Sparks Tech Talk: Smart Dust

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Smart Dust: the future of the IoT, or still science fiction?


In 1964 Polish author Stanislaw Lem wrote a novel called The Invincible. The story centers on the discovery of microscopic robots that have evolved to form a collective entity that has become entwined with the biosphere of the planet. This far-reaching image is said by many to be the first conception of what has more recently been dubbed “Smart Dust.”


Smart Dust as conceived in the 1990's is an extension of swarming, sensing robotics to the nanotechnological level. At that time, The US Defense Advanced Research Projects Agency (DARPA) and the Research And Development Corporation (RAND) were investigating the technology for reconnaissance applications is areas hostile to human soldiers. Despite its military origins, the technology has potential applications in a variety of civilian and commercial areas: crop dust that monitors soil and other conditions, dust in cities that measure environmental changes over time, dust in our clothes and bodies sending biometric data, etc.


If this seems similar to the promises of the Internet of Things, you are not alone. Many perceive Smart Dust as the logical next step to the IoT once the miniaturization of CPU capability becomes sufficient. An example of this potential can be found in Hitachi's Smart Tag technology. Developed in 2007, the microscopic chips are functional RFID tags that have a 128b ROM capacity with a form factor of 0.15 x 0.15mm with a height of 75µm - smaller than a grain of salt. Sensors like these, combined with microscopic CPUs can form wirelessly connected sensing and computing networks that can instantly adapt to changes over vast areas.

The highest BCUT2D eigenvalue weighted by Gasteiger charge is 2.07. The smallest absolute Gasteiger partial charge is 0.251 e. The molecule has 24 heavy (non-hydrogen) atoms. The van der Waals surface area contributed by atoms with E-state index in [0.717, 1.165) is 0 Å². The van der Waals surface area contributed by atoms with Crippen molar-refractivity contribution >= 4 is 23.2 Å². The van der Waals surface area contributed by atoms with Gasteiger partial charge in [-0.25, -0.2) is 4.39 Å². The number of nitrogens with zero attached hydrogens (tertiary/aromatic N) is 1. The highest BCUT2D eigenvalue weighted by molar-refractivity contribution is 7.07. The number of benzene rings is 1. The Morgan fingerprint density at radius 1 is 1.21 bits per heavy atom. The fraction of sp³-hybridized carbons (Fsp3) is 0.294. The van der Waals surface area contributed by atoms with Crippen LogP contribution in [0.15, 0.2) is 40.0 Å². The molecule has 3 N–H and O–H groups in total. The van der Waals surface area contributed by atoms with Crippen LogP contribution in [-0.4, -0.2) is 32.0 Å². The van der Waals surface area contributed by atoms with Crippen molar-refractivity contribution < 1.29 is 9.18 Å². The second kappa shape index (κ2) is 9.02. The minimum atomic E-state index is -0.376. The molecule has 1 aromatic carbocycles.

It may seem far-fetched, but there is serious speculation on the real possibilities of Smart Dust on the technological horizon. Gartner Inc., a respected global technological innovation research company, has included Smart Dust on its 2015 hype cycle chart of emerging technologies. Its placement indicates that we have at least a 10-year wait before the technology becomes viable. That said, if they are as accurate about Smart Dust as they were about the resurgence of VR, by 2026 you may be giving yourself a refreshing sprinkle of nanobots before your morning run.




Posted by Jamie Barlow | Request as a Speaker

Devoted creative servant and quiet sage of technology. Inspired by nature and motivated by mediocrity. Digital team lead @sparksmarketing.